Carefully place pot of milk in cold water bath
Stir occasionally
• Like before, you want the level of cold water in the sink
to be about even with the level of milk in the pot.
Pitch Your Yogurt
Pitch simply means to add, and comes from the world of brewing.
Brewers pitch yeast to make alcohol, you'll pitch yogurt to make more
Pour your 2-3 Tbs of yogurt into your 110°F milk
• Again, if this is your first batch, use only Dannon plain yogurt. All
future batches you will make using your own.
Stir, Cover, Warm & Wait Seven Hours
This step requires that the yogurt remain warm, and undisturbed. A heating pad or hotplate in a quiet corner works
Stir milk well to distribute yogurt you just pitched
Cover with lid
Set heating pad to medium and place on a cutting board
Place pot of pitched milk on top
Cover with a dish towel
Wait seven hours
• Use the pot of hot water to clean your thermometer, spoon, yogurt dish, and any other dishes
that might be around (waste not, want not).
• Yogurt is created using "helpful" bacteria (usually lactobacillus bulgaricus or streptococcus
thermophilus, or both), which cause the milk to ferment.
• When added to milk at 110°F, they consume the sugar found in milk, called lactose.
• As a result, the milk thickens or curdles, and lactic acid is produced as a byproduct.
• The lactic acid gives yogurt its "tangy" taste, and preserves the milk from spoiling.
• The longer your yogurt sit, the thicker it will get, but the more tangy it will become.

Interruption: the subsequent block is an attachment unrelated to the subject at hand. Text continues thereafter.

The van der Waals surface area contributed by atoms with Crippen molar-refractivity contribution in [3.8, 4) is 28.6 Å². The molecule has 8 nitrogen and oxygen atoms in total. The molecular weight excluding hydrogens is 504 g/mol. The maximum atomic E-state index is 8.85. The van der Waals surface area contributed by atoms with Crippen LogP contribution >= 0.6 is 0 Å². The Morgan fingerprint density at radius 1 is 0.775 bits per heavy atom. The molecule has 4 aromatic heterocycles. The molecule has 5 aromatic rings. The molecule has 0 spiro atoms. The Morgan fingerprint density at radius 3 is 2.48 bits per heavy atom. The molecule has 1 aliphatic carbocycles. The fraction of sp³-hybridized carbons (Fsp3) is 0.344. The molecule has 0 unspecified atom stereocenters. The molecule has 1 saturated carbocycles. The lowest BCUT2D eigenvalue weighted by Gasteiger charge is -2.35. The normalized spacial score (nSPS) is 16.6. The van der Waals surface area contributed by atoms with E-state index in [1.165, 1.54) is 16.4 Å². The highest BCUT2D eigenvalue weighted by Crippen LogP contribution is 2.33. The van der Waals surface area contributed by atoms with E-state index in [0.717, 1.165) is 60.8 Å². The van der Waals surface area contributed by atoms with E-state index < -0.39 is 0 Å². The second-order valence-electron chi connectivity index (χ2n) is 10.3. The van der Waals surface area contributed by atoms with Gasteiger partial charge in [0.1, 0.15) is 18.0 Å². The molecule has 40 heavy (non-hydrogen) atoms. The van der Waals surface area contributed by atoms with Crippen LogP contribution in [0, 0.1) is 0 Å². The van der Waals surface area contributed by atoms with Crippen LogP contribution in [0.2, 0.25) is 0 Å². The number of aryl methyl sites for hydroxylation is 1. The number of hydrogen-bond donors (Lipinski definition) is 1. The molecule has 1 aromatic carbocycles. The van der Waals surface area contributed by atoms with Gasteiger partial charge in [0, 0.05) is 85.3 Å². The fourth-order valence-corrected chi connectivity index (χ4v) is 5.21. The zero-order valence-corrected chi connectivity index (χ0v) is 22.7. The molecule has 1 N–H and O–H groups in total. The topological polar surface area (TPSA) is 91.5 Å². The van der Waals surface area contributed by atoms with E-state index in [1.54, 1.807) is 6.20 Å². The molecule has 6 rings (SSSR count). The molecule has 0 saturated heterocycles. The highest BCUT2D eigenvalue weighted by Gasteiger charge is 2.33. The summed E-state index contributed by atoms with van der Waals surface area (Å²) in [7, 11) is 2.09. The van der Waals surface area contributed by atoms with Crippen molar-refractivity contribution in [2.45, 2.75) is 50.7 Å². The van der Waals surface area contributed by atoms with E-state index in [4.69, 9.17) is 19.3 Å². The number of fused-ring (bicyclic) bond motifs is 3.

• Make your first batch at exactly seven hours, and then adjust according to your taste preferences.
Stir Well
Now that you have patiently waited seven hours, it is time to
see what you have made.
Remove from heating pad and uncover yogurt
Use a spatula to see that milk has curdled
Stir vigorously to mix curds in with liquid
• You will notice a pungent, cheesy odor, and maybe even
some greenish liquid on top. This is exactly what you
want to see.
• Really stir it well to distribute the clumpy curds into any remaining liquid.
Pour into Containers
You can use any containers that have a proper fitting lid and
can accommodate 1/2 gallon, or whatever size batch you are
Carefully pour yogurt into container(s)
Cover with tight fitting lid(s)
• Old yogurt or ricotta cheese containers work very well.
• You may notice that your yogurt is much thinner than
typical store bought yogurt. Store bought yogurts
typically use pectin and other thickeners, to make them seem creamier. And, your yogurt is not
yet in its finished state.
Chill Overnight
Rigorous stirring and then chilling will cause the bacteria in yogurt to
stop consuming lactose and producing lactic acid.
Place yogurt in the coldest part of your refrigerator
Wait overnight
• Yogurt bacteria likes to be kept still and warm. Stirring and chilling
causes the thickening and tartening to cease.
• The back of your refrigerator is typically the coldest.
Stir & Enjoy
Now it's time to enjoy the fruit of your labor!
Stir yogurt well & enjoy!
Repeat as necessary
• Your refrigerated yogurt will be much thicker now. Kept
refrigerated, it will last 2 to 3 weeks.
• Your yogurt has no sugar added at all. Mix with fresh
fruit, honey, granola, jellies & jams, or however you
currently enjoy yogurt.
• Be sure to reserve 2-3 Tbs of your yogurt for you next batch!